In 2009, TEPCO and other nuclear plant operators requested that JSCE undertake additional reviews of tsunami source fault models and associated methodologies. This review was estimated to take about 3 years (2009-2012), which in the event was too late. In a decision that strained credulity, TEPCO officials were acquitted of professional negligence in the Fukushima Nuclear Disaster on September 19, 2019 (Risk Frontiers, 2020), despite the fact that the Japanese government had been successfully sued in 2017 for negligence by private citizens affected by the disaster on the grounds that the tsunami and ensuing nuclear disaster were foreseeable.  This ruling echoed the conclusion reached by an independent parliamentary investigation (National Diet of Japan, 2002), which described the Fukushima Daiichi meltdown as a “man-made” disaster, and stated that “The Fukushima nuclear power plant accident was the result of collusion between the government, the regulators and TEPCO, and the lack of governance by said parties.” It is estimated that decommissioning of the Fukushima nuclear plants will take another 30 to 40 years and cost an estimated 13 trillion yen ($AUD160 billion).

The lessons learned from this experience by a committee of the U.S. National Academy of Science (NAS Committee, 2014) are that:

  • Licensees and their regulators must continually seek out new scientific information about nuclear plant hazards and methodologies for estimating their magnitudes, frequencies, and potential impacts.
  • Nuclear plant risk assessments must incorporate new information and methodologies as they become available.
  • Plant operators and regulators must take timely actions to implement countermeasures when such new information results in substantial changes to risk profiles at nuclear plants.

Breakdown of Information Flow at the Time of the Earthquake

When the 2011 event occurred at 14.46 JST on 11 March, the Japan Meteorological Agency (JMA)’s initial estimate of the magnitude, released 3 minutes after the earthquake, was 7.9. JMA issued a major tsunami warning to the coasts of Iwate, Miyagi and Fukushima prefectures with estimates of 3 m, 6 m and 3 m, respectively. After the tsunami was observed at offshore tsunami buoys, JMA revised the contents of the warning with estimates of 3 m, 6 m, over 10 m, 6 m, 4 m and 4 m to the coasts of Aomori, Iwate, Miyagi, Fukushima, Ibaraki and Chiba prefectures, respectively. Receiving the tsunami warning from JMA, some residents thought that they were safe based on the 3 m estimate and did not perceive that they needed to evacuate because they felt safe behind a 10 m seawall. In several communities, the radio or speaker system did not work because of the blackout caused by the earthquake. Research presented by Japanese national broadcaster NHK on 8 March 2021 showed that there was ample time for evacuation given a clear understanding of its necessity, and that surviving the tsunami was contingent upon following the communication chain of a decisive leader and on having the physical ability to evacuate; many of the victims were over the age of 65.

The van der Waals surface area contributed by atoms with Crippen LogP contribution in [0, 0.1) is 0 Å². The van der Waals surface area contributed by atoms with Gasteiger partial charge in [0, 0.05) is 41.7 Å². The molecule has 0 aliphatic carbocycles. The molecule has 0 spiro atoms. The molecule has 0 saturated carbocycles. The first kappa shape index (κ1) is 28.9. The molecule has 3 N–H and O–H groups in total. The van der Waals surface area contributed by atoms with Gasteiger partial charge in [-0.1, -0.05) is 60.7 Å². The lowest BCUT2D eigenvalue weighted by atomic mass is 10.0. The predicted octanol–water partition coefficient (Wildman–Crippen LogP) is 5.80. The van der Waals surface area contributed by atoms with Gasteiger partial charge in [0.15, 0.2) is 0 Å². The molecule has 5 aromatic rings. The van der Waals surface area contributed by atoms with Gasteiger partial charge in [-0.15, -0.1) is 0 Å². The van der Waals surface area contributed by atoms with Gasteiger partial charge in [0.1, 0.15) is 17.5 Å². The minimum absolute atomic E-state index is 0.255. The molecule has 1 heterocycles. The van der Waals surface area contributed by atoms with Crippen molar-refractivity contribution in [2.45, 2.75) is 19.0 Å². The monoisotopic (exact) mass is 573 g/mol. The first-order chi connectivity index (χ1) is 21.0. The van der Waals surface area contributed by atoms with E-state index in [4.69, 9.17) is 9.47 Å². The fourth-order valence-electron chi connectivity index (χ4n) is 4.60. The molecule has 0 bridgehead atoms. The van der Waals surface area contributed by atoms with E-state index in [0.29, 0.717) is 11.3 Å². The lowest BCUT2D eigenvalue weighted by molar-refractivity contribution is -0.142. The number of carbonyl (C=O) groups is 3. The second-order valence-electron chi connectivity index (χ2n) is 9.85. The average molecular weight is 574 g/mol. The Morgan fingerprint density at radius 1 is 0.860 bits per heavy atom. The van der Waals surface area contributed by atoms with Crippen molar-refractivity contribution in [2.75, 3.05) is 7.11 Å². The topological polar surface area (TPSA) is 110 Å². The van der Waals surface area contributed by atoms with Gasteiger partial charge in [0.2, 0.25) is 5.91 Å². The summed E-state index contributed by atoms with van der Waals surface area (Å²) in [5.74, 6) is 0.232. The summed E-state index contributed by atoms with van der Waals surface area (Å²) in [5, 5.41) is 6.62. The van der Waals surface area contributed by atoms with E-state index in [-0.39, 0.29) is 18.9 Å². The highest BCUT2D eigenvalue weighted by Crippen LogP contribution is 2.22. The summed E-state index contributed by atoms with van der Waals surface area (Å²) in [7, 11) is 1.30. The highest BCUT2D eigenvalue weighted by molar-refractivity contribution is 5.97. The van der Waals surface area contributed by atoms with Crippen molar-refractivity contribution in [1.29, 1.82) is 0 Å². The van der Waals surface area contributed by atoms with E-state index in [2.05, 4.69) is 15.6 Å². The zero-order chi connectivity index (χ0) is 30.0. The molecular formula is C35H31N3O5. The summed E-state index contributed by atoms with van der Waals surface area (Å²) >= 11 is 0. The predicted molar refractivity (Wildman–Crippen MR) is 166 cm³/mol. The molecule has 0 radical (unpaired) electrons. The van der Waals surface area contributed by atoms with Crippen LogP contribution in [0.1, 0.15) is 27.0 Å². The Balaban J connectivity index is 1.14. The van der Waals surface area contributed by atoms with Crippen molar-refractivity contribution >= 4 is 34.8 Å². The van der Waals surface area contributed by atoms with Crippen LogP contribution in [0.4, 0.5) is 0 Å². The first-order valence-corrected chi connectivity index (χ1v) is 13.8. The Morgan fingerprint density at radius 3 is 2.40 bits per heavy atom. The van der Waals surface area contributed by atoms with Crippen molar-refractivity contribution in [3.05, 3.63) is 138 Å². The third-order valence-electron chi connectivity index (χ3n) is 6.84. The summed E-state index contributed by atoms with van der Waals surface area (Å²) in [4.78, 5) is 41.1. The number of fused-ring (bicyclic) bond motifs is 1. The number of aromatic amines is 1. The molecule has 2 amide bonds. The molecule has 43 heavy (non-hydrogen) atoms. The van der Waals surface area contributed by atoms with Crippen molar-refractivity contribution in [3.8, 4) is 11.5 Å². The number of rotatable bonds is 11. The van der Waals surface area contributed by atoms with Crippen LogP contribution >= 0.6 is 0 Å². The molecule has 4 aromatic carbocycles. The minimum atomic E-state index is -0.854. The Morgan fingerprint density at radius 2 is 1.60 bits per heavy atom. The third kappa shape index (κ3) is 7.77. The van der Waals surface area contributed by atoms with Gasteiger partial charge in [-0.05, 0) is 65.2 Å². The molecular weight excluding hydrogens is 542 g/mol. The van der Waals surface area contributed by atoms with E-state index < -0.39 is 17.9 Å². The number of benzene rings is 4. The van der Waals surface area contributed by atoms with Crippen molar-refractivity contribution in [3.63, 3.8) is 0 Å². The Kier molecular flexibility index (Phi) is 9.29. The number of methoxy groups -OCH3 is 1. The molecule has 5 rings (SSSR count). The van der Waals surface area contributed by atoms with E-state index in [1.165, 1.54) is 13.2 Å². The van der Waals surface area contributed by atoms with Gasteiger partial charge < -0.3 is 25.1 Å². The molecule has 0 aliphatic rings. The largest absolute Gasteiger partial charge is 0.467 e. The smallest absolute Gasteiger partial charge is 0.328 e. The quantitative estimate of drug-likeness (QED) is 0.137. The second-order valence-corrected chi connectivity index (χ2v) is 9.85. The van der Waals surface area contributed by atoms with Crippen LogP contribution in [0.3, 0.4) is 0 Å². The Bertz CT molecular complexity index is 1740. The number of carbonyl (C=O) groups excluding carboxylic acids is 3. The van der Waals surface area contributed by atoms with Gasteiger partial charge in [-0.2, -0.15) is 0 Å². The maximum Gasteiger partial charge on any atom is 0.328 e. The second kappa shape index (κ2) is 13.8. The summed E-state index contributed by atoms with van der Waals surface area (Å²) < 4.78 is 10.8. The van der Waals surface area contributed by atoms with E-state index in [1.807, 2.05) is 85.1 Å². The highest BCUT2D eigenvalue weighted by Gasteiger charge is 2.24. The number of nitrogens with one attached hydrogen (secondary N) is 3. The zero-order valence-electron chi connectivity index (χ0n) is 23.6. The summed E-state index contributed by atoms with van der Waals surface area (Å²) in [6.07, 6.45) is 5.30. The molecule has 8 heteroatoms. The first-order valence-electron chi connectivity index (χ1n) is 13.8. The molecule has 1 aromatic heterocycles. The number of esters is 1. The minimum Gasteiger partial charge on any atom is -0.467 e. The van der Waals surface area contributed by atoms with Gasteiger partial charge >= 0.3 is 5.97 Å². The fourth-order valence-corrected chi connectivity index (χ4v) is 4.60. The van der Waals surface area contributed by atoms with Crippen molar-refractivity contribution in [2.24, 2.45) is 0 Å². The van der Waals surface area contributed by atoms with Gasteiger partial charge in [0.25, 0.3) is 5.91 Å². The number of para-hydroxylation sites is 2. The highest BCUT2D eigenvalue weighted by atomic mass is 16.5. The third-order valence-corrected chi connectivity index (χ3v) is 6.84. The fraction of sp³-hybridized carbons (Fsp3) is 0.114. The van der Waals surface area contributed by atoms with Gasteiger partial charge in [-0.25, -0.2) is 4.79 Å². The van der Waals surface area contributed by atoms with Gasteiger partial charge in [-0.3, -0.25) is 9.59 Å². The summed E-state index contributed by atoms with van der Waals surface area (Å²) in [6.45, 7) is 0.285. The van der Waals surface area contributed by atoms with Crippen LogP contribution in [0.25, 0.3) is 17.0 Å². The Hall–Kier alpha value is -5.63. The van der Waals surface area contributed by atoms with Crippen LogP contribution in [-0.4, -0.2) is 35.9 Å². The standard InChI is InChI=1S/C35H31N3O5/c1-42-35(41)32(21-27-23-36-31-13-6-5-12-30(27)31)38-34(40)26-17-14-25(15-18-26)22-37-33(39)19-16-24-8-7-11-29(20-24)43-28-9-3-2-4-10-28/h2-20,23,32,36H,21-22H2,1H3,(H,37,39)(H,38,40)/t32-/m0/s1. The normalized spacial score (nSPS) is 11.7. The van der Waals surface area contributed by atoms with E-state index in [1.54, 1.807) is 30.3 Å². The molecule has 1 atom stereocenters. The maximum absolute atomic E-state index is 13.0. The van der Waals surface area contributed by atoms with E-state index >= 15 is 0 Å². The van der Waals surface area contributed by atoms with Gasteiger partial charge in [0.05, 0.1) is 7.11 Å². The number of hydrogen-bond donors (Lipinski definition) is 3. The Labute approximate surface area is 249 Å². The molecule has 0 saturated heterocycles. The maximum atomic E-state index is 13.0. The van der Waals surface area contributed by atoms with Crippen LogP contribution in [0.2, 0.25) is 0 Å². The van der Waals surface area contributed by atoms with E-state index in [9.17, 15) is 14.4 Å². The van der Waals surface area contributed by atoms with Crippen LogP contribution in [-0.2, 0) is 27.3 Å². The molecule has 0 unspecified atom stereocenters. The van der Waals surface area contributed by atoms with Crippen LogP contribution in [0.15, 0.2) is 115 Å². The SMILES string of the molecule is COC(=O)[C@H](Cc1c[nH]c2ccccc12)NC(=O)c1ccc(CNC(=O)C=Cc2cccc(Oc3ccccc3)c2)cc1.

JMA has now expanded its seismic and tsunami monitoring network by installing broadband seismometers and an offshore tsunami monitoring system to increase its capability for quicker and more accurate estimation of earthquake magnitude and tsunami wave heights. It is still difficult to determine a precise magnitude within 3 min for earthquakes with a magnitude 8 or more and for ‘tsunami earthquakes’ that generate much larger tsunamis than their magnitude would suggest. For such cases, JMA has introduced methods to quickly highlight the possibility of underestimation in magnitude estimation and issues an initial tsunami warning based on the largest earthquake fault expected in the area where the earthquake was triggered. However, there are still limitations on the reliability of technologies that can be used in a very short time. Tsunami warning information can inform people that they are in danger, but it cannot guarantee their safety. The most important lesson is that people should not wait for official information to act, and that strong ground shaking is the first alert to take action.